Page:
Monday, 1 November 2010

A starling swarm

Last Thursday a flock of starling of biblical proportions - many thousand strong - flew over the centre of Benghazi.

By Saturday it had dispersed a little but several flocks in their hundreds were easily seen. If you watched them like me and a group of friends they sometimes joined together in the air and then split into different groups from which they started. 

part of one of the smaller! flocks of starling over Benghazi on October 31st

I have no doubt that the number of starling in Cyrenaica is much greater than in Tripolitania. Indeed it is becoming clearer by the day that the number of wintering passerines (and probably non-passerines) as a whole is higher. And yet the distribution maps in guides say the opposite. The map situation is all down to under-reporting.

I think the reason for the greater numbers is not so much to do with the respective Libyan habitats but because Eastern Europe gets much colder than Western Europe and more birds simply head south to Cyrenaica from the east than head towards Tripolitania from the west.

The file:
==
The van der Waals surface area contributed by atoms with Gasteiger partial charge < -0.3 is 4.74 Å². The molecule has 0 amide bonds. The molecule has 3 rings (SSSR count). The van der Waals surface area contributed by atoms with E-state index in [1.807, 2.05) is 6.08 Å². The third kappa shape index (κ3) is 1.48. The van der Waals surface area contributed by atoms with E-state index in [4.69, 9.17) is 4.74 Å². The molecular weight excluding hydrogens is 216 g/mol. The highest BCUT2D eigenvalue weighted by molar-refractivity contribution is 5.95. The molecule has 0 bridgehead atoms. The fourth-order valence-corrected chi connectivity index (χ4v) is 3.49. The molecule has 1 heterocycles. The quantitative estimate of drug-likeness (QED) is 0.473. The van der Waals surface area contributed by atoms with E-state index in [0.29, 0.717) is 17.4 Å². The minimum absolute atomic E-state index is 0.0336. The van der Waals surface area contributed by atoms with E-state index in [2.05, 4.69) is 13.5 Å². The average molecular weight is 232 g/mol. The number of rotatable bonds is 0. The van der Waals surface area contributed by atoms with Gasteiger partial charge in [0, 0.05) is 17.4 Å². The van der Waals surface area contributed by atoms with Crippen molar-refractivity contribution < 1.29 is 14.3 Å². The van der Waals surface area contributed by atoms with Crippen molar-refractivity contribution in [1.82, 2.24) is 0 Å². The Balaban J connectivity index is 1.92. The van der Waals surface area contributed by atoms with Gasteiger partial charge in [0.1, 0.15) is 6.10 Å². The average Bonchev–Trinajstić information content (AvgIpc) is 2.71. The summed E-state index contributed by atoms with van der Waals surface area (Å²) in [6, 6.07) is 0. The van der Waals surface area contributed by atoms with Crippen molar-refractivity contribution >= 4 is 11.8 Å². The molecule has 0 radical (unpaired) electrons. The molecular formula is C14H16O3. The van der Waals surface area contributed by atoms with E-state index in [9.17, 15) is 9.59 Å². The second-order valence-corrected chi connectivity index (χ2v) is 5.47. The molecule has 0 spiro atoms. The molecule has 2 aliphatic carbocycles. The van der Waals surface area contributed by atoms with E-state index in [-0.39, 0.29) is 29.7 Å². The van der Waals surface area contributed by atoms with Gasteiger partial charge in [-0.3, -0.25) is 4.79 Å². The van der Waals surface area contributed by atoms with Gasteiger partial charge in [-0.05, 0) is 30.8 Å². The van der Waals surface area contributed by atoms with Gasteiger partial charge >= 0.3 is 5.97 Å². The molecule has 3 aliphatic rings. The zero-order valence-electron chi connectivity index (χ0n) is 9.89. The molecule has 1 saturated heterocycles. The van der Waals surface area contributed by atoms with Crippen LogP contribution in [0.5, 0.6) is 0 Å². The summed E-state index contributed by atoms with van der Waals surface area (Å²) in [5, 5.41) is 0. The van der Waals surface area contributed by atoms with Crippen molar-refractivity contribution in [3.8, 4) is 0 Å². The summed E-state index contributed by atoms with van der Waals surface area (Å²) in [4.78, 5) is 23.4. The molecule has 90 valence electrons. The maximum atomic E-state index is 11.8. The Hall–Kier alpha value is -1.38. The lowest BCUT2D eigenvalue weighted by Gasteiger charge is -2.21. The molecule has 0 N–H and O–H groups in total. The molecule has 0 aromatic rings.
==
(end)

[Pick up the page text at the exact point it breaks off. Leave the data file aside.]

Another bird that is forming big flocks is skylark. These flocks can be seen in great numbers in the countryside. But beware there are also more flocks of lesser short toed lark around than in summer. These gravitate close to wetlands. Don't jump to the conclusion that you are seeing skylark especially when near water. 

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